The success of "X-Men Origins: Wolverine" hinged largely on one question: Was it better than the third X-Men film? I am choosing to pretend I don't know the title of said X-Men film; it really doesn't deserve to have its name in print.
The third X-Men flick was awful. Storylines got twisted around and regurgitated in such fashion that the filmmakers seemed to forget what they were supposed to be basing the movie on. In fact, the filmmaker is likely the reason the third X-Men film fell off the beautiful bridge the first two movies had constructed. Bryan Singer, director of both "X-Men" and "X2", chose to do the Superman film in 2006 so Brett Ratner was called upon.
Ratner then proceeded to demolish all the promise Singer had put together over two very good films.
"Wolverine" is a prequel of sorts, a film that explores the origins of James Logan, aka Wolverine (Hugh Jackman). Directing duties, thankfully, were not given back to Ratner, but rather to Gavin Hood. Hood had me hooked within the first 90 seconds.
While the overall tone of "Wolverine" is probably darker than either "X-Men" or "X2," it is immediately apparent that Hood has created a film much more of the ilk of Singer's work than Ratner's. The words that should come to mind here are "thank God!"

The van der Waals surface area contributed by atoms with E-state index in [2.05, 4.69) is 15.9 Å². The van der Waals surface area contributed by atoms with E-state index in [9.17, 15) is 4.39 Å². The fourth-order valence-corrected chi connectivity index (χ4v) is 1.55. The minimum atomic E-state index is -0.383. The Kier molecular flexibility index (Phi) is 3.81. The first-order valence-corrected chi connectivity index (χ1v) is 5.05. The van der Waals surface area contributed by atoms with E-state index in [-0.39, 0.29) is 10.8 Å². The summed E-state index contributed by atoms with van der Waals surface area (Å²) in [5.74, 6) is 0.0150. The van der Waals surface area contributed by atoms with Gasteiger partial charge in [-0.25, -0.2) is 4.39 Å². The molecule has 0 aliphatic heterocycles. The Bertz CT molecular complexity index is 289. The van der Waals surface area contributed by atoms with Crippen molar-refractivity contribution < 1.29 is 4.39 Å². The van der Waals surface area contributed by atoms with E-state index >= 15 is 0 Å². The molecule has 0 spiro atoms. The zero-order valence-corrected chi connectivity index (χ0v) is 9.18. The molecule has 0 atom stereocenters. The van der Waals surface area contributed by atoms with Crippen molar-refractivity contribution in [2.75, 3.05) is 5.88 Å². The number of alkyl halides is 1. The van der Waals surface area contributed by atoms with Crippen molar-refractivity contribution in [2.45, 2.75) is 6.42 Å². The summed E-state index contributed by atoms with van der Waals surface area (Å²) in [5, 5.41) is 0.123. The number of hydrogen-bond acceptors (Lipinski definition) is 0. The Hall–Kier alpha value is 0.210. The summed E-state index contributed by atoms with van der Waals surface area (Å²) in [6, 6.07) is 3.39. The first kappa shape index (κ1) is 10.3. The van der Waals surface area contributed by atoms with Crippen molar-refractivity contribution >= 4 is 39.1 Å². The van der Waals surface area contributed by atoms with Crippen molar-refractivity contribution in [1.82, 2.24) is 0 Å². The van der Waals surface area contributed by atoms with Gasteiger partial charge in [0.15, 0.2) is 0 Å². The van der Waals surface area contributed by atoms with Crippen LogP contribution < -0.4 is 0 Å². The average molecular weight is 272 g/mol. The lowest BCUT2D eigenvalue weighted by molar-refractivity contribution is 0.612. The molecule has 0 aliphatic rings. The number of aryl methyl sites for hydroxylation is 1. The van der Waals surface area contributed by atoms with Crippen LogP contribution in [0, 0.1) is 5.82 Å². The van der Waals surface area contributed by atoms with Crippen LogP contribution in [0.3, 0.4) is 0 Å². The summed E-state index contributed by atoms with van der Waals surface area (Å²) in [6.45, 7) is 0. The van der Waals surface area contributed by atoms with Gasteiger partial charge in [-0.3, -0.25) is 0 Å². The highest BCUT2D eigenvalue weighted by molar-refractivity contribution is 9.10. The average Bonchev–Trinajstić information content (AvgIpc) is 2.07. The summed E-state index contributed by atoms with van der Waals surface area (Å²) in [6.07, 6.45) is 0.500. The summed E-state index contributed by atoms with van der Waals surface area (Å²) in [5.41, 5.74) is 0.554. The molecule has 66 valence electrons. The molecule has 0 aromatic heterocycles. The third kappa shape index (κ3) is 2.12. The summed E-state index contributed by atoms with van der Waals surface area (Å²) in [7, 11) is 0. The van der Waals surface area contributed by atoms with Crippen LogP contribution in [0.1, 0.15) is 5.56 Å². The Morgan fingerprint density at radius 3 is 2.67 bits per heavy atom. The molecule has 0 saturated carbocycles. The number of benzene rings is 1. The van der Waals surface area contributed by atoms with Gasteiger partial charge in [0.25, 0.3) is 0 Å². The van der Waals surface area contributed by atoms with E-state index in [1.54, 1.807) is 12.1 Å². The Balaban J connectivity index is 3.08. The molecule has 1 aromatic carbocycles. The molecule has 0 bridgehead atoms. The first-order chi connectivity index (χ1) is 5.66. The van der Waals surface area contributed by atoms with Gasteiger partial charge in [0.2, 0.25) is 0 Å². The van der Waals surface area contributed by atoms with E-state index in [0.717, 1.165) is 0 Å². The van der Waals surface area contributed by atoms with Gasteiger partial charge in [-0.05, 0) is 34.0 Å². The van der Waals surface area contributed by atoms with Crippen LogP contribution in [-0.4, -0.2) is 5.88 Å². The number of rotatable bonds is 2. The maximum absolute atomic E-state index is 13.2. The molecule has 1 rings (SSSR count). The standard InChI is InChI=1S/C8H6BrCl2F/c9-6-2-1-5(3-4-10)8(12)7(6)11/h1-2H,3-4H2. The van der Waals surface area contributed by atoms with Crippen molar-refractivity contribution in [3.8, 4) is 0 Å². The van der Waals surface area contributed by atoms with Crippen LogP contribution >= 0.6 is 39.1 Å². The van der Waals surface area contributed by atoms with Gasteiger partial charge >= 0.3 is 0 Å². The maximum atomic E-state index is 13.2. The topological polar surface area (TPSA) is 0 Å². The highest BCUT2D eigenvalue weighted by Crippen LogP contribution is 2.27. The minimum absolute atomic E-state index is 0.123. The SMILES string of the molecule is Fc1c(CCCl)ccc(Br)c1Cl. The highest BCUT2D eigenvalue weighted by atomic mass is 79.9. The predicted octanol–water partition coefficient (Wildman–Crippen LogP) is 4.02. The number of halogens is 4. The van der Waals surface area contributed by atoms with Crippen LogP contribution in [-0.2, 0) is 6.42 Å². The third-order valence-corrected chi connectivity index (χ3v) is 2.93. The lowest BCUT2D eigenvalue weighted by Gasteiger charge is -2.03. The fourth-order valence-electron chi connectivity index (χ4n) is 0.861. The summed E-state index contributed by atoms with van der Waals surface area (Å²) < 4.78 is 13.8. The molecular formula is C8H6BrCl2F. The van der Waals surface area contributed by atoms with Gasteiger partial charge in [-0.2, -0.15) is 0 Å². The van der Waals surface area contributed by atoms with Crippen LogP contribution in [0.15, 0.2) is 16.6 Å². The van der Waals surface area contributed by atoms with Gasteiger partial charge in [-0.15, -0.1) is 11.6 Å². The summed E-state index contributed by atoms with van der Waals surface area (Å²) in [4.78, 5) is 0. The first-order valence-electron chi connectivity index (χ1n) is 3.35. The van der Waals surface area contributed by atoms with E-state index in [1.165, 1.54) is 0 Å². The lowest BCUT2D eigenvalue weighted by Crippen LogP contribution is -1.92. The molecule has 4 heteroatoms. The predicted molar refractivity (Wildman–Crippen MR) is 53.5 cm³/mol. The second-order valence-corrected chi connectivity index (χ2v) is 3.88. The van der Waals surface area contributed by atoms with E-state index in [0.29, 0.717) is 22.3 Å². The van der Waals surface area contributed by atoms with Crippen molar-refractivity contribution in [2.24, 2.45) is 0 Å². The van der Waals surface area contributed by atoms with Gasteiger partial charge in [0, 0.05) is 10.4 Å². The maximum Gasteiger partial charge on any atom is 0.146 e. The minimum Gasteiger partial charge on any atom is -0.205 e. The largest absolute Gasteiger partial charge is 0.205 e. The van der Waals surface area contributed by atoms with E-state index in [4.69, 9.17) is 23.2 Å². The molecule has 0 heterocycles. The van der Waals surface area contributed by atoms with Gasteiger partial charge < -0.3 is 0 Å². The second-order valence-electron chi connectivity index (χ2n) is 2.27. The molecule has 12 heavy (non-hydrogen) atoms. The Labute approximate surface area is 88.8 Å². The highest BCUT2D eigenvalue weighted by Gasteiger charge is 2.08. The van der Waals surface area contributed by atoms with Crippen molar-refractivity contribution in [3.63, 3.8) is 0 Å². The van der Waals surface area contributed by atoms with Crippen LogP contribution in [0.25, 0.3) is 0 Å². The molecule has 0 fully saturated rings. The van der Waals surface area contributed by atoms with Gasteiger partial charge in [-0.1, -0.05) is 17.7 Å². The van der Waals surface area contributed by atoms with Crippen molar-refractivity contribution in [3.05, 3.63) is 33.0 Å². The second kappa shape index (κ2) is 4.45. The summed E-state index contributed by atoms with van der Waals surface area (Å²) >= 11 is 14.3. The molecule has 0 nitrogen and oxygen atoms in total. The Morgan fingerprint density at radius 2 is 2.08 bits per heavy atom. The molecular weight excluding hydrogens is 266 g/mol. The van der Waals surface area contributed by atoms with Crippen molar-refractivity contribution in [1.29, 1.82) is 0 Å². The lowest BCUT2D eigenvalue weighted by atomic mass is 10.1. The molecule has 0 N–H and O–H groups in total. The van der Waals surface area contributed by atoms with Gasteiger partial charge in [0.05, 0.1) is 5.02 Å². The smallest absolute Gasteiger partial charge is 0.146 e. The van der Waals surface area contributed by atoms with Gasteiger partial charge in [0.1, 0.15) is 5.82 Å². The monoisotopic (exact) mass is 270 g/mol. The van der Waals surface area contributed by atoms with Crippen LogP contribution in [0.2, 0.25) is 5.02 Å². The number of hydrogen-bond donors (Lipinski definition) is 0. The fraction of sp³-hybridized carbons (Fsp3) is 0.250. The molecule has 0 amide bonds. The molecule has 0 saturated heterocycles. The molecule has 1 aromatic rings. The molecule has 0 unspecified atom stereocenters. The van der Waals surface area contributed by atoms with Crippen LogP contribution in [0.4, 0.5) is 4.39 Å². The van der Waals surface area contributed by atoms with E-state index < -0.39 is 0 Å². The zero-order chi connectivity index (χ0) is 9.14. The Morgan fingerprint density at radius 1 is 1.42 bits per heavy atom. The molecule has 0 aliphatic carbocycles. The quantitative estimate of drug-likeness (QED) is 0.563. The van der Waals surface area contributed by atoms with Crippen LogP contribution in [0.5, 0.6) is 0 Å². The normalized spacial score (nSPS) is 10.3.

Hood begins "Wolverine" by showing us James Logan as a boy. Don't be confused by the year (1800s); James ages much more slowly than we non-mutants. Our first glimpse of Wolverine, then, is that of a sickly, bedridden child. In the room with James are his father and his friend Victor. James' father hears a voice from downstairs and glances at Victor, "Your father is drunk again, Victor." But Victor just stares back and replies, "It's not my name he's yelling."
With that, James' father is up in a flash and leaves the room to see what the shouting is about. Victor follows. Young James sits frightened in his bed until he hears gunshots. What he sees downstairs (Victor's father holding a gun, James' father shot and dying) pushes James over the edge.
And out come the claws of bone from his hands. He gets quick vengeance on Victor's father only to find out seconds later that Victor's father is in fact his own. So what's the count? Two dead men, and two freakish boys who have just discovered they're brothers.
This is only the beginning, of course. Over the rest of the film, written quite effectively by David Benioff and Skip Woods, Victor (Liev Schreiber) and James are split apart on account of the fact that Victor is a psychopath. Eventually, they become Sabretooth and Wolverine. It's a rivalry rooted in blood, literally.
Hood's work loses a little bit of steam, as big action films often do, in its final act when things get a little over-the-top (yes, even for X-Men). On the whole, however, "Wolverine" is everything Brett Ratner's effort was not. I would hope Hood wrote Jackman a nice thank-you note, too, as I'm not sure anyone else on the planet could pull off Wolverine quite like he does. Jackman's Wolverine is a deep, conflicted man in obvious emotional pain while simultaneously unquestionably lethal and tough. More than once I found myself marveling (get it?) at Jackman's performance.
Last thing: there are three bonus scenes after the final credits. I hope, for your sake, you get the one involving Ryan Reynolds' Deadpool (spin-off alert!) and not the pointless one I saw.
Sleep easy, Marvel universe. The franchise is back on track!